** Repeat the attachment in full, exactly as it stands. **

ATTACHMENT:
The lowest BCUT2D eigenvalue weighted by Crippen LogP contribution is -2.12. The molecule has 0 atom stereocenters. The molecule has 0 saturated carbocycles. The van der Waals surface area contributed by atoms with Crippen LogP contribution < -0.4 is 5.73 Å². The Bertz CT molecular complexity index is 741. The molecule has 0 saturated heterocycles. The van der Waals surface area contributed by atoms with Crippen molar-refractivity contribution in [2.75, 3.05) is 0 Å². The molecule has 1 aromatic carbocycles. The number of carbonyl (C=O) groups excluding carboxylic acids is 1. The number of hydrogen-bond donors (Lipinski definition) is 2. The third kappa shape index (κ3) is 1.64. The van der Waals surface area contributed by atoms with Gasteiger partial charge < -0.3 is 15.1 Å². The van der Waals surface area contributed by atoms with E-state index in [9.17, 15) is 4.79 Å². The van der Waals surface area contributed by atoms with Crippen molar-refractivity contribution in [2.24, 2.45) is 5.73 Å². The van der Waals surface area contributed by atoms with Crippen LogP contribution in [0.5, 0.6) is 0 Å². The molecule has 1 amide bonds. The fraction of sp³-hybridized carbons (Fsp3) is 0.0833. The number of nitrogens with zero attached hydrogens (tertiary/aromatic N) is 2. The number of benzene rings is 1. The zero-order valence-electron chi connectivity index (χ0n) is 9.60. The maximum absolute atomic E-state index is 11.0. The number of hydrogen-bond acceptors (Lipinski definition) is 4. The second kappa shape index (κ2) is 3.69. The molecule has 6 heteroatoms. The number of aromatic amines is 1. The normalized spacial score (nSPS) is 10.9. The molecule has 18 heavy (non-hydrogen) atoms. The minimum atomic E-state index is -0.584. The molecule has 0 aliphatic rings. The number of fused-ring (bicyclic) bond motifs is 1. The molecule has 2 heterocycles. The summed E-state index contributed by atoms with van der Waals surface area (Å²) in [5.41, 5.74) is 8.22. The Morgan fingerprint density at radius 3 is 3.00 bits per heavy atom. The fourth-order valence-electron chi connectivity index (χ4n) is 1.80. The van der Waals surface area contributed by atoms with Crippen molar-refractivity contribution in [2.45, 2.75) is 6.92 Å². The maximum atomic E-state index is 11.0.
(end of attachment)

The lowest BCUT2D eigenvalue weighted by Crippen LogP contribution is -2.12. The molecule has 0 atom stereocenters. The molecule has 0 saturated carbocycles. The van der Waals surface area contributed by atoms with Crippen LogP contribution < -0.4 is 5.73 Å². The Bertz CT molecular complexity index is 741. The molecule has 0 saturated heterocycles. The van der Waals surface area contributed by atoms with Crippen molar-refractivity contribution in [2.75, 3.05) is 0 Å². The molecule has 1 aromatic carbocycles. The number of carbonyl (C=O) groups excluding carboxylic acids is 1. The number of hydrogen-bond donors (Lipinski definition) is 2. The third kappa shape index (κ3) is 1.64. The van der Waals surface area contributed by atoms with Gasteiger partial charge < -0.3 is 15.1 Å². The van der Waals surface area contributed by atoms with E-state index in [9.17, 15) is 4.79 Å². The van der Waals surface area contributed by atoms with Crippen molar-refractivity contribution in [2.24, 2.45) is 5.73 Å². The van der Waals surface area contributed by atoms with Crippen LogP contribution in [0.5, 0.6) is 0 Å². The molecule has 1 amide bonds. The fraction of sp³-hybridized carbons (Fsp3) is 0.0833. The number of nitrogens with zero attached hydrogens (tertiary/aromatic N) is 2. The number of benzene rings is 1. The zero-order valence-electron chi connectivity index (χ0n) is 9.60. The maximum absolute atomic E-state index is 11.0. The number of hydrogen-bond acceptors (Lipinski definition) is 4. The second kappa shape index (κ2) is 3.69. The molecule has 6 heteroatoms. The number of aromatic amines is 1. The normalized spacial score (nSPS) is 10.9. The molecule has 18 heavy (non-hydrogen) atoms. The minimum atomic E-state index is -0.584. The molecule has 0 aliphatic rings. The number of fused-ring (bicyclic) bond motifs is 1. The molecule has 2 heterocycles. The summed E-state index contributed by atoms with van der Waals surface area (Å²) in [5.41, 5.74) is 8.22. The Morgan fingerprint density at radius 3 is 3.00 bits per heavy atom. The fourth-order valence-electron chi connectivity index (χ4n) is 1.80. The van der Waals surface area contributed by atoms with Crippen molar-refractivity contribution in [2.45, 2.75) is 6.92 Å². The maximum atomic E-state index is 11.0.